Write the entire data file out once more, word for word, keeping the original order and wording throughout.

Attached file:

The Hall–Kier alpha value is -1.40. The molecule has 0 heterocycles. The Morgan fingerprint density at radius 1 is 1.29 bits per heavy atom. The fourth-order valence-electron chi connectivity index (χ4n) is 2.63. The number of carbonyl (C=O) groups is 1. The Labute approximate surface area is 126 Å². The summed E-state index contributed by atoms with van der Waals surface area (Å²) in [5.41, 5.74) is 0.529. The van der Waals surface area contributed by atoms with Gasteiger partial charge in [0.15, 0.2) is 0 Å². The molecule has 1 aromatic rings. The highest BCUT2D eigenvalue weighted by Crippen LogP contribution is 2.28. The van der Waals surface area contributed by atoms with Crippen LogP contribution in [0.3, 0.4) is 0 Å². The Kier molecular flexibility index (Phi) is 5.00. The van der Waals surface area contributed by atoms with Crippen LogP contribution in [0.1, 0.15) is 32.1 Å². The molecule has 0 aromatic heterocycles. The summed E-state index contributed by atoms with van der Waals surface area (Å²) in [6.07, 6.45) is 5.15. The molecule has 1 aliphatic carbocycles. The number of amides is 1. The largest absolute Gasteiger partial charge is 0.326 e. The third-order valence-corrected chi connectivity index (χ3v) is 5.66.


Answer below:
The Hall–Kier alpha value is -1.40. The molecule has 0 heterocycles. The Morgan fingerprint density at radius 1 is 1.29 bits per heavy atom. The fourth-order valence-electron chi connectivity index (χ4n) is 2.63. The number of carbonyl (C=O) groups is 1. The Labute approximate surface area is 126 Å². The summed E-state index contributed by atoms with van der Waals surface area (Å²) in [5.41, 5.74) is 0.529. The van der Waals surface area contributed by atoms with Gasteiger partial charge in [0.15, 0.2) is 0 Å². The molecule has 1 aromatic rings. The highest BCUT2D eigenvalue weighted by Crippen LogP contribution is 2.28. The van der Waals surface area contributed by atoms with Crippen LogP contribution in [0.3, 0.4) is 0 Å². The Kier molecular flexibility index (Phi) is 5.00. The van der Waals surface area contributed by atoms with Crippen LogP contribution in [0.1, 0.15) is 32.1 Å². The molecule has 0 aromatic heterocycles. The summed E-state index contributed by atoms with van der Waals surface area (Å²) in [6.07, 6.45) is 5.15. The molecule has 1 aliphatic carbocycles. The number of amides is 1. The largest absolute Gasteiger partial charge is 0.326 e. The third-order valence-corrected chi connectivity index (χ3v) is 5.66.